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UNCTAD’s World Investment Reports 1991–2015: 25 Years of Narratives Justifying and Balancing Foreign Investor Rights

UNCTAD’s World Investment Reports 1991–2015: 25 Years of Narratives Justifying and Balancing... This article examines an influential narrative of foreign investor rights and the international investment regime. It draws on twenty-five of the World Investment Reports (WIRs) issued by the United Nations Conference on Trade and Development (1991–2015). It argues that the justifications provided by these reports have contributed to shaping a global commodity conception of property. These WIRs describe foreign investor rights following a narrative of wealth maximisation by transnational corporations (TNCs), and focus on a TNC-assisted restructuring of host states and local communities. Since the mid-2000s, these reports have balanced this narrative because of the increasing consensus that international investment treaties unduly constrain regulatory space. Ultimately, however, this article shows that the recent WIRs promote an approach to public regulation that is not inconsistent with a global commodity conception of property. http://www.deepdyve.com/assets/images/DeepDyve-Logo-lg.png Journal of World Investment and Trade Brill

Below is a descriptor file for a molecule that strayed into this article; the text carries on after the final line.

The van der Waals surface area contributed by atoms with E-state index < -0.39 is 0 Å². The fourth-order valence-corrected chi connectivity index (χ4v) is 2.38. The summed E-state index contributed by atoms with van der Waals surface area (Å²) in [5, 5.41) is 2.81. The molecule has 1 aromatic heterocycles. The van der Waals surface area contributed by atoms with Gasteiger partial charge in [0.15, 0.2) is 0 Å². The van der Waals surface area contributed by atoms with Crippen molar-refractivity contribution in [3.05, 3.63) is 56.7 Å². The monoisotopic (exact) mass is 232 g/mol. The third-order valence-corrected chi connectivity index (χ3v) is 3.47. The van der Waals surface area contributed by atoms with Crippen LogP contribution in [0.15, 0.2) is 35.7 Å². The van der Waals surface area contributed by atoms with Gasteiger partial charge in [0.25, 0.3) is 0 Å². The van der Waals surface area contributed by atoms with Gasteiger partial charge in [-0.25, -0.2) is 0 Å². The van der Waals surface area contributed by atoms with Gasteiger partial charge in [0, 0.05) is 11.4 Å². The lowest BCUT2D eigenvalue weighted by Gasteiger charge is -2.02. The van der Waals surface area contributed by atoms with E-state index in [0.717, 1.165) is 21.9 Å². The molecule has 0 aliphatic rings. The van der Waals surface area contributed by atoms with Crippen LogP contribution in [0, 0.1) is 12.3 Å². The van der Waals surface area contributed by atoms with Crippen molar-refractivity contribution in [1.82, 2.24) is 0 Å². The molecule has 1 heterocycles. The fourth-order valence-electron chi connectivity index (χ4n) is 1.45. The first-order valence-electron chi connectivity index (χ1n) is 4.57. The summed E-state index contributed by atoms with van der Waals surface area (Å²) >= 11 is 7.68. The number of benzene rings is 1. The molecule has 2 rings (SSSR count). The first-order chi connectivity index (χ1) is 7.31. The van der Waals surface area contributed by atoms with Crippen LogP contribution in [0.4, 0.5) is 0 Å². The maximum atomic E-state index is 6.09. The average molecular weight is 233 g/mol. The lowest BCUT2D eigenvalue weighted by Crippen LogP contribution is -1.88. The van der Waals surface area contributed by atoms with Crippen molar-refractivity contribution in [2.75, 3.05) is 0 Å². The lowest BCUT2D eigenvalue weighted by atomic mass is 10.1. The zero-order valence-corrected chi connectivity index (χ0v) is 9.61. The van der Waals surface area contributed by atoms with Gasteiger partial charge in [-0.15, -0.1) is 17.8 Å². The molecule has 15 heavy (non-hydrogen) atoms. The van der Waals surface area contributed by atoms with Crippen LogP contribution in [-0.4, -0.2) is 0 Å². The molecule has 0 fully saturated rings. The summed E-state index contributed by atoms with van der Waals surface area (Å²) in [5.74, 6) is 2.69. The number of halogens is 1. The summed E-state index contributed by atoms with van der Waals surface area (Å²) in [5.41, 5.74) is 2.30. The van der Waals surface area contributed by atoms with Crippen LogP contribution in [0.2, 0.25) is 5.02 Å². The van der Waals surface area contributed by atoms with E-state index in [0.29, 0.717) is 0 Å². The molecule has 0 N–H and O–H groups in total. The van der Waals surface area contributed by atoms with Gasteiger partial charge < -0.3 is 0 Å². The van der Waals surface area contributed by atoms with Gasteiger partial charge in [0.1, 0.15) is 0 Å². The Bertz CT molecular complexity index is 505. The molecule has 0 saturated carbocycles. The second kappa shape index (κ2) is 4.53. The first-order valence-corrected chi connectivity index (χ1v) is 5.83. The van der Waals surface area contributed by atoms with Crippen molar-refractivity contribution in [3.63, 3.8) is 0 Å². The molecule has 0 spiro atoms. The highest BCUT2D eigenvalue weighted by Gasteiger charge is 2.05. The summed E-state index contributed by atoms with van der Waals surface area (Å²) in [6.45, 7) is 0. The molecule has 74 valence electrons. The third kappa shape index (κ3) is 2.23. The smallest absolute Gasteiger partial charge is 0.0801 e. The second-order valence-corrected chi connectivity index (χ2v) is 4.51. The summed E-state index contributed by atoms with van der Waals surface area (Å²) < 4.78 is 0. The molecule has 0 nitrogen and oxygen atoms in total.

UNCTAD’s World Investment Reports 1991–2015: 25 Years of Narratives Justifying and Balancing Foreign Investor Rights

Journal of World Investment and Trade , Volume 19 (1): 34 – Feb 21, 2018

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Publisher
Brill
Copyright
Copyright © Koninklijke Brill NV, Leiden, The Netherlands
ISSN
1660-7112
eISSN
2211-9000
DOI
10.1163/22119000-12340070
Publisher site
See Article on Publisher Site

Abstract

This article examines an influential narrative of foreign investor rights and the international investment regime. It draws on twenty-five of the World Investment Reports (WIRs) issued by the United Nations Conference on Trade and Development (1991–2015). It argues that the justifications provided by these reports have contributed to shaping a global commodity conception of property. These WIRs describe foreign investor rights following a narrative of wealth maximisation by transnational corporations (TNCs), and focus on a TNC-assisted restructuring of host states and local communities. Since the mid-2000s, these reports have balanced this narrative because of the increasing consensus that international investment treaties unduly constrain regulatory space. Ultimately, however, this article shows that the recent WIRs promote an approach to public regulation that is not inconsistent with a global commodity conception of property.

Journal

Journal of World Investment and TradeBrill

Published: Feb 21, 2018

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